St Kilda

Public Perception: An Evening in an Urban Penguin Colony

‘There – is that one? I can hear something.’

’I can’t see anything yet. Anyway, how is this even a thing? Did you know this was here?’


Talking to visitors, you’d think the establishment of a penguin colony in one of inner Melbourne’s more popular waterfronts was a new and novel thing. But the curving pile of the St Kilda Pier breakwater has been host to the little penguin (Eudyptula minor) since at least 1974, when the first permanent breeding pairs were documented.[1] Anecdotes place them on site even earlier, with fishermen sighting penguins stopping on the rocks only two years after the breakwater’s construction for the Melbourne Olympics in 1956. It’s well known amongst ecologists that the little penguins of Victoria’s south coast and Phillip Island enjoy the high food availability and sheltered waters of Port Phillip Bay; the only surprise in some having established a colony was how quickly they did it.

From just two pioneering nesting sites the colony now has over 1000 birds, although there could be as many as 1400. For tourists and locals alike, it’s an excellent chance to see a large population of a species adapting to the urban environment. While conservationists more often see negative effects from dense human infrastructure – such as changing daily rhythms caused by light pollution or behaviour shifting to accommodate the noise and rush of cities – some species persist, making use of their surroundings and benefiting from the changes humans have made. The little penguins of St Kilda have been found to spend a good deal of their foraging time in the shipping channels of the bay, using the artificial formations to corral their prey. However, inhabiting an area of heavy traffic also means exposure to oil and pollutants, and concerns are still raised over access to the part of the colony not fenced off from public access.

A three-week-old penguin chick at the St Kilda colony.   Image:

A three-week-old penguin chick at the St Kilda colony.


During the long hours of summer, evenings on the breakwater promenade are punctuated by the fluoro yellow vests of Earthcare St. Kilda volunteers. Aside from checking that everyone is behaving as they should, one of the goals of the group is to raise awareness and appreciation for the little penguins. Red-filtered torches in hand, they answer questions and point out the best spots to wait for those foraging penguin parents to swim ashore.

See that V-ripple in the water, between the yachts? Get ready to spot!

Inner-city residents around the world have been found to feel separated from their country’s natural landscape, the places beyond the ring roads. It’s a feeling among the St Kilda volunteers that, by helping people to see that there is a more appropriate way to appreciate the animals cohabiting our urban spaces, this perceived separation between the human and the wild can be closed a little further. By fostering that fascination, we can help move toward a more understanding society and a more considered discussion on conserving our green spaces.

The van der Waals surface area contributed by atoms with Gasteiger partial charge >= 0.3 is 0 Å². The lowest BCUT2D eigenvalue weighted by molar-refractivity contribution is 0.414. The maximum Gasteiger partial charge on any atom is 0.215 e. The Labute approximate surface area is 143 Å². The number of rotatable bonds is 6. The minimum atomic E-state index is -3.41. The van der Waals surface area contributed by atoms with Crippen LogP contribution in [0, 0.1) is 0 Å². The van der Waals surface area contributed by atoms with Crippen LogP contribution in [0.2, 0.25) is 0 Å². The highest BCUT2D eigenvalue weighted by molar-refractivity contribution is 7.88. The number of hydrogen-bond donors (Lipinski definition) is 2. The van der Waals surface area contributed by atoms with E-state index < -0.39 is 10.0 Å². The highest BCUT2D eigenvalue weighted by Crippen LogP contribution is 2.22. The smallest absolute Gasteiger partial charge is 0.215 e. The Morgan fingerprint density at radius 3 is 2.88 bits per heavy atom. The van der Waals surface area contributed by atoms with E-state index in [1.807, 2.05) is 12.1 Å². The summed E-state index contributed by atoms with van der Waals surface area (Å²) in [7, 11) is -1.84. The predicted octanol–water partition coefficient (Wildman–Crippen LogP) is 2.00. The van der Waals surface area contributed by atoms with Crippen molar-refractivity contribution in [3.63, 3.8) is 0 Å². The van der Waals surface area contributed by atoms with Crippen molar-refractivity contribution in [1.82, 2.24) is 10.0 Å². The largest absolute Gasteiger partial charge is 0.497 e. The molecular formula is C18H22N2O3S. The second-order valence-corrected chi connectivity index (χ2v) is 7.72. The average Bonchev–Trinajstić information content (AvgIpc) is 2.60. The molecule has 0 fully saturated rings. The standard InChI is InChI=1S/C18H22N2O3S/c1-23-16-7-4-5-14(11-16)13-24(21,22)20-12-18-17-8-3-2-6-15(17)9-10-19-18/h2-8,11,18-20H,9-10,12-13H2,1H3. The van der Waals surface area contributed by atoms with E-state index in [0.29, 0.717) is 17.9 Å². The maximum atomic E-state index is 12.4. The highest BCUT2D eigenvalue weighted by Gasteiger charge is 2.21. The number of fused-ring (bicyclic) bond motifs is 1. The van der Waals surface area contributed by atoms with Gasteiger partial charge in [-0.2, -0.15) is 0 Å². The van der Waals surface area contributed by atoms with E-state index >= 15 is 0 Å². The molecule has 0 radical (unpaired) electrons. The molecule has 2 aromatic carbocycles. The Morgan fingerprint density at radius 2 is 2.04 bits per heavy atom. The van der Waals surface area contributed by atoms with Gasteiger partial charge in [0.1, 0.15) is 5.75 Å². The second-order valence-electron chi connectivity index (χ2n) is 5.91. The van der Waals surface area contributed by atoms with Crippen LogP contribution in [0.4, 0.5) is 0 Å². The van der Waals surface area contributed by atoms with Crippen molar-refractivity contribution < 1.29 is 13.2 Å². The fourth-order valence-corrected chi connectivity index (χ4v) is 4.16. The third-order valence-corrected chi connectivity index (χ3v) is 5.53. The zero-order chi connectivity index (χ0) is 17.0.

Of course, this fascination with our more charismatic cohabitants doesn’t always have the best results. During the early and mid-20th century, little penguin rookeries on the Summerland Peninsula of Phillip Island were facing pressure from increased visitors and new housing developments. Tourism advertisements from the period promote the evening penguin march as a must-see attraction, and photographs show that avoiding disruption was a low priority. Already at risk from foxes and dogs, the stress and habitat disturbance from the human presence led to the state government partitioning the little penguins in dedicated reserves.  

An early 20th Century photograph of 'Penguin Beach' on Phillip Island.  Image: State Library of Victoria

An early 20th Century photograph of 'Penguin Beach' on Phillip Island. Image: State Library of Victoria

The 1920s saw the first crowds of tourists viewing the penguin parade by torchlight.    Image:

The 1920s saw the first crowds of tourists viewing the penguin parade by torchlight. 


Even after the creation and subsequent expansion of the beachfront reserves, habitat fragmentation from the housing developments was still found to be too disruptive. In the 1980s, a land buyback program began with the aim of removing all permanent residences and infrastructure, returning the whole peninsula to as pristine a condition as possible[6]. In this instance, the separation of human and wild spaces was necessary.

So, what does this mean for colonies like the St Kilda penguins? An increasing human population and an increasing shift toward urbanization mean that cities will be growing larger in the future. Animals that fail to adjust will be edged out, and not just geographically – without their physical presence as a reminder, there’s a risk that planning departments will simply forget about them.

Animals persisting in urban spaces - such as beachside penguins, rooftop falcons, or bats in the Botanic Gardens - remind us that we still exist in and are still part of the natural world. Partial separation keeps a reservoir of the population safe; those out in the open remind us of what we could lose.

‘Look there, that one’s getting fed! By that saltbush, can you see?’

’Oh. They vomit into its mouth? Gross.’


Banner image of Phillip Island Penguin Parade is courtesy of

[1] Eades D (1975) Fairy penguins (Eudyptula minor) breeding on St Kilda Pier. Bird Observer 519:12

Paul Jones

Paul works in science education and has been a teaching member of Monash University's Department of Biology since 2010. He is interested in community engagement and sustainable urban development.